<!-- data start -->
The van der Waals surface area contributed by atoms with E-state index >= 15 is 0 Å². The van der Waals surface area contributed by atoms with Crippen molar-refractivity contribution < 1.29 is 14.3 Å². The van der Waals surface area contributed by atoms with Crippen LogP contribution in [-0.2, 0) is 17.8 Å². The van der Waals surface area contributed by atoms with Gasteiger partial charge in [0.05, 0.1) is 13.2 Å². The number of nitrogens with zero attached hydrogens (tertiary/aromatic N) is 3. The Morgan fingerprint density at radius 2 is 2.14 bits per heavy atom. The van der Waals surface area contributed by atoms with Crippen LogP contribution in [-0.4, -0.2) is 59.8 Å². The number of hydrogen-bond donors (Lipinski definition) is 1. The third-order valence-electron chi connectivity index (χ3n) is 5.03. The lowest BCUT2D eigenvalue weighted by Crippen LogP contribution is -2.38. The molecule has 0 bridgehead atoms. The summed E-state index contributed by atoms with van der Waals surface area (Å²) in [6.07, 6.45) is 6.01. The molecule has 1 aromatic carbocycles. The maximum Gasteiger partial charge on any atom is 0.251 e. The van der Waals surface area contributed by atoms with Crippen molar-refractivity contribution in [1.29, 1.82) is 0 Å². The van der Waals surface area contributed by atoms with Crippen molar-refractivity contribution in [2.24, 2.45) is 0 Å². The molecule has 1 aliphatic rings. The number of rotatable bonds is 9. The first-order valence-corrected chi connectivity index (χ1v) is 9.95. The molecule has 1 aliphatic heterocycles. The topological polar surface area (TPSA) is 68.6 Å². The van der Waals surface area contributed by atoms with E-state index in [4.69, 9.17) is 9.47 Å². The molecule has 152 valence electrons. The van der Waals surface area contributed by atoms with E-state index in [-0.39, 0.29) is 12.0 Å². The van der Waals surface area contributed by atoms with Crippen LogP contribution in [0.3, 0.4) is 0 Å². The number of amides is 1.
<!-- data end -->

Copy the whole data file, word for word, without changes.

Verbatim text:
The van der Waals surface area contributed by atoms with E-state index >= 15 is 0 Å². The van der Waals surface area contributed by atoms with Crippen molar-refractivity contribution < 1.29 is 14.3 Å². The van der Waals surface area contributed by atoms with Crippen LogP contribution in [-0.2, 0) is 17.8 Å². The van der Waals surface area contributed by atoms with Gasteiger partial charge in [0.05, 0.1) is 13.2 Å². The number of nitrogens with zero attached hydrogens (tertiary/aromatic N) is 3. The Morgan fingerprint density at radius 2 is 2.14 bits per heavy atom. The van der Waals surface area contributed by atoms with Crippen LogP contribution in [-0.4, -0.2) is 59.8 Å². The number of hydrogen-bond donors (Lipinski definition) is 1. The third-order valence-electron chi connectivity index (χ3n) is 5.03. The lowest BCUT2D eigenvalue weighted by Crippen LogP contribution is -2.38. The molecule has 0 bridgehead atoms. The summed E-state index contributed by atoms with van der Waals surface area (Å²) in [6.07, 6.45) is 6.01. The molecule has 1 aromatic carbocycles. The maximum Gasteiger partial charge on any atom is 0.251 e. The van der Waals surface area contributed by atoms with Crippen molar-refractivity contribution in [1.29, 1.82) is 0 Å². The van der Waals surface area contributed by atoms with Crippen molar-refractivity contribution in [2.24, 2.45) is 0 Å². The molecule has 1 aliphatic rings. The number of rotatable bonds is 9. The first-order valence-corrected chi connectivity index (χ1v) is 9.95. The molecule has 1 aliphatic heterocycles. The topological polar surface area (TPSA) is 68.6 Å². The van der Waals surface area contributed by atoms with E-state index in [4.69, 9.17) is 9.47 Å². The molecule has 152 valence electrons. The van der Waals surface area contributed by atoms with E-state index in [-0.39, 0.29) is 12.0 Å². The van der Waals surface area contributed by atoms with Crippen LogP contribution in [0.3, 0.4) is 0 Å². The number of amides is 1.